GLP-1 receptor agonists for diabetes: a review of the cardiovascular, kidney and mortality outcomes

Does testosterone treatment improve diabetes control in men with type 2 diabetes and low testosterone?


Posted by Medivizor on Jul 26, 2020 in Diabetes mellitus |

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In a nutshell

This study looked at adding testosterone undecanoate (Aveed) to standard therapy for men with type 2 diabetes (T2D) and low testosterone levels. It found that men treated with testosterone had better long-term outcomes and that a third of patients achieved remission from diabetes.

Some background

T2D is a metabolic disorder in which the body does not respond well to the hormone insulin, leading to high blood sugar. Patients with T2D may have additional problems with the way their bodies process hormones. Roughly a third of patients with T2D have hypogonadotropic hypogonadism (HH), which occurs when glands in the brain do not release enough gonadotropin hormones. In men, these hormones stimulate the testes to release testosterone. Men with HH have low levels of testosterone and other androgens (male sex hormones). Men with HH and T2D have more inflammation and insulin resistance than other men with T2D.

Artificial testosterone can improve the short-term response to insulin for men with HH and T2D. It is not clear how men with HH and T2D respond to long-term testosterone therapy.

Methods & findings

This study included 356 men with T2D, low levels of testosterone (below 12.1 nmol/L), and symptoms of low testosterone. 11 patients had low testosterone due to a problem with the testicles (primary hypogonadism). The rest of the patients had HH. All patients received standard treatment for diabetes, and education on diet and lifestyle to manage diabetes. 178 patients chose testosterone therapy and were given a testosterone undecanoate injection every 12 weeks. 178 patients chose not to have testosterone therapy (controls). Patients taking testosterone were followed for an average of 7.7 years, and controls were followed for an average of 8.7 years. The study lasted 11 years.

Glycated hemoglobin (HbA1c) is a measure of blood glucose control over the previous two to three months. Over the course of the study, the average HbA1c of patients taking testosterone decreased significantly from 9.4% to 5.8%. In comparison, the HbA1c of controls slowly increased over time from 7.8% to 10.5%. When HbA1c is stable below 6.5% without any diabetes medication, the patient is said to be in remission. 34.3% of patients taking testosterone achieved remission of diabetes. None of the control patients achieved remission.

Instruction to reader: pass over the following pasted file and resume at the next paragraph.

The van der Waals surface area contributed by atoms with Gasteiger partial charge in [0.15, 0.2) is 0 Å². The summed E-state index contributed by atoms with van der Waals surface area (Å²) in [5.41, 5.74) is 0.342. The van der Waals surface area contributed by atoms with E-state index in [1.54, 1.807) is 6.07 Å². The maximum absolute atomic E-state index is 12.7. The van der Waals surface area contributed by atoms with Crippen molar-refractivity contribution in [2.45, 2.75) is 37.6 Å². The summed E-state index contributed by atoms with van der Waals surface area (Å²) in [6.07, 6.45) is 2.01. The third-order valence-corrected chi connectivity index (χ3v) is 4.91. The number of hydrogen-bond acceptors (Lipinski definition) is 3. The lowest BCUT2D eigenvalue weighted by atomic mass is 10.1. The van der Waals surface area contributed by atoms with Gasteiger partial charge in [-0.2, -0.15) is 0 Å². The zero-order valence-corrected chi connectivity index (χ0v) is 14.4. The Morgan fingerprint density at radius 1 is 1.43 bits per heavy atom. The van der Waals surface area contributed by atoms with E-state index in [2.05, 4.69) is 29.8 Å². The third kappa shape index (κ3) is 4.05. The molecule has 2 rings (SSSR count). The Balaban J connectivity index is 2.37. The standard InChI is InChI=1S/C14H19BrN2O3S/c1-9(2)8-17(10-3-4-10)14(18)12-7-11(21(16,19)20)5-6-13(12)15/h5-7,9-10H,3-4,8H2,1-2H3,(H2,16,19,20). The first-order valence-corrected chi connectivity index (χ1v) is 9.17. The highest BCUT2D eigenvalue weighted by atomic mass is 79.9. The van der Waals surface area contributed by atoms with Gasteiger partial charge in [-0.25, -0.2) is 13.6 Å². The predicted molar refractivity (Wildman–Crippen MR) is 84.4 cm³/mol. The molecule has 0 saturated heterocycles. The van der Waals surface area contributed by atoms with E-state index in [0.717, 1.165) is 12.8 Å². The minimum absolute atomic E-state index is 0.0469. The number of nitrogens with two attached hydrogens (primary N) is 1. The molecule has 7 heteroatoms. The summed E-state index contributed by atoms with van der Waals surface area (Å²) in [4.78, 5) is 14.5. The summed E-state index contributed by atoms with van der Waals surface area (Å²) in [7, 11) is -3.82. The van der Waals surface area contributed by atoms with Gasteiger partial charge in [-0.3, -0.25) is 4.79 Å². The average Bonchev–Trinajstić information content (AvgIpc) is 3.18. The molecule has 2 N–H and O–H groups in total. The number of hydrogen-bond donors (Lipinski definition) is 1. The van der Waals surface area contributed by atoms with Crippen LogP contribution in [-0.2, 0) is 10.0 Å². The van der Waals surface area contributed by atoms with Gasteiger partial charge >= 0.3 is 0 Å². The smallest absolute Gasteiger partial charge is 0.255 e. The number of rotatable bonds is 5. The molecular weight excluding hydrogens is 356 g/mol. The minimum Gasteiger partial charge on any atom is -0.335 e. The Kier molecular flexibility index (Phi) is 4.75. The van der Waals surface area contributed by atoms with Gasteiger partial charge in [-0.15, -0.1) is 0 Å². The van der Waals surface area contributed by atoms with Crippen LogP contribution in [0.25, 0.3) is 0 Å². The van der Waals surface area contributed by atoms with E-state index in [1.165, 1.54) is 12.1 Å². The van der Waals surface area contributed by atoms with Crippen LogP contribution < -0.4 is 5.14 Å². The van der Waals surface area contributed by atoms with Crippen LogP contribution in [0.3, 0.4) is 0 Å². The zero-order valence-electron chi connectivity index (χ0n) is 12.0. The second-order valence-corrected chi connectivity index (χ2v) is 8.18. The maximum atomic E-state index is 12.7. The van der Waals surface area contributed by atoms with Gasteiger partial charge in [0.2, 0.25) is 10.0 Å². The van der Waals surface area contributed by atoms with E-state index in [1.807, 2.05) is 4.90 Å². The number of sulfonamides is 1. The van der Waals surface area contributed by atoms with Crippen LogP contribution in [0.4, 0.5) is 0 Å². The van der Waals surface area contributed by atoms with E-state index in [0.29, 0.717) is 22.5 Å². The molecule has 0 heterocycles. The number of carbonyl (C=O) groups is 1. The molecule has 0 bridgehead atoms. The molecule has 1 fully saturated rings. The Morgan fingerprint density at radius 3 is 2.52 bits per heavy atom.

Patients taking testosterone lost an average of 22.1 kg (48.6 lbs) of body weight, while control patients gained weight. Patients taking testosterone had significant improvements in LDL (“bad”) cholesterol and triglyceride (blood fats) levels, which are related heart disease. Patients taking testosterone also had improvements in kidney function compared to controls. Patients using testosterone therapy also showed improved quality of life and erectile function, as shown through questionnaires.

The bottom line

The authors concluded that testosterone therapy significantly improved blood sugar control for men with T2D and low testosterone levels. 

The fine print

Patients who chose testosterone may have differences from those who did not. Additional studies are needed in which the treatment group is randomly selected. Also, this study received partial support from Bayer, the manufacturer of testosterone.

What’s next?

If you have concerns regarding diabetes and low testosterone please discuss this with your doctor.

Published By :

Diabetes, Obesity and Metabolism

Original Title :

Remission of type 2 diabetes following long-term treatment with injectable testosterone undecanoate in patients with hypogonadism and type 2 diabetes: 11-year data from a real-world registry study.

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